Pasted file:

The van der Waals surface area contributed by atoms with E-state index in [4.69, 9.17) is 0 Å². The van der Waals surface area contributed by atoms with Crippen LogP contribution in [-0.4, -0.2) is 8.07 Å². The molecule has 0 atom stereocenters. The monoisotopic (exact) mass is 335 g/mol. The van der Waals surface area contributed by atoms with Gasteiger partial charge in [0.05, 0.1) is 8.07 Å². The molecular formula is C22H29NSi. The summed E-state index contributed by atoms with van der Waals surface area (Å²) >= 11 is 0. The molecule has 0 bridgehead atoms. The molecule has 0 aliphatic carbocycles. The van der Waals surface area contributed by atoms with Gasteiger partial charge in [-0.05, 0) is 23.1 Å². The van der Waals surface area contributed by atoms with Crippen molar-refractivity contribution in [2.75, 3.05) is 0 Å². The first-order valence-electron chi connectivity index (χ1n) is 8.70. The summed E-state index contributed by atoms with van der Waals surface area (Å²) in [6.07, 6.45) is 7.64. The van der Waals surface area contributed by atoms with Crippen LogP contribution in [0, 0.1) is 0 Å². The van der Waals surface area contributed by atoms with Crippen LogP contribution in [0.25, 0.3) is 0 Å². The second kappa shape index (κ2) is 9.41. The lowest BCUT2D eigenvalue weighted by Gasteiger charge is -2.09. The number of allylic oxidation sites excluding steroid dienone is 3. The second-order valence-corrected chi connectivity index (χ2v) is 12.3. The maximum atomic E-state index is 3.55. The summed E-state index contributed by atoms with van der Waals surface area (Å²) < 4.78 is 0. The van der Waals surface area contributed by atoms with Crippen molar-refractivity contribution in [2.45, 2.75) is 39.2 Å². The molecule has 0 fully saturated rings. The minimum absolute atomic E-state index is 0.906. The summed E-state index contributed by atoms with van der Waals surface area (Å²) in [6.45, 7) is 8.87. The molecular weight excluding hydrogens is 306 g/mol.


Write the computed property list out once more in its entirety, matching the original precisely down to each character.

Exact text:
The van der Waals surface area contributed by atoms with E-state index in [4.69, 9.17) is 0 Å². The van der Waals surface area contributed by atoms with Crippen LogP contribution in [-0.4, -0.2) is 8.07 Å². The molecule has 0 atom stereocenters. The monoisotopic (exact) mass is 335 g/mol. The van der Waals surface area contributed by atoms with Gasteiger partial charge in [0.05, 0.1) is 8.07 Å². The molecular formula is C22H29NSi. The summed E-state index contributed by atoms with van der Waals surface area (Å²) >= 11 is 0. The molecule has 0 bridgehead atoms. The molecule has 0 aliphatic carbocycles. The van der Waals surface area contributed by atoms with Gasteiger partial charge in [-0.05, 0) is 23.1 Å². The van der Waals surface area contributed by atoms with Crippen molar-refractivity contribution in [2.75, 3.05) is 0 Å². The first-order valence-electron chi connectivity index (χ1n) is 8.70. The summed E-state index contributed by atoms with van der Waals surface area (Å²) in [6.07, 6.45) is 7.64. The van der Waals surface area contributed by atoms with Crippen LogP contribution in [0, 0.1) is 0 Å². The van der Waals surface area contributed by atoms with Crippen LogP contribution in [0.25, 0.3) is 0 Å². The second kappa shape index (κ2) is 9.41. The lowest BCUT2D eigenvalue weighted by Gasteiger charge is -2.09. The number of allylic oxidation sites excluding steroid dienone is 3. The second-order valence-corrected chi connectivity index (χ2v) is 12.3. The maximum atomic E-state index is 3.55. The summed E-state index contributed by atoms with van der Waals surface area (Å²) < 4.78 is 0. The van der Waals surface area contributed by atoms with Crippen molar-refractivity contribution in [2.45, 2.75) is 39.2 Å². The molecule has 0 fully saturated rings. The minimum absolute atomic E-state index is 0.906. The summed E-state index contributed by atoms with van der Waals surface area (Å²) in [6.45, 7) is 8.87. The molecular weight excluding hydrogens is 306 g/mol.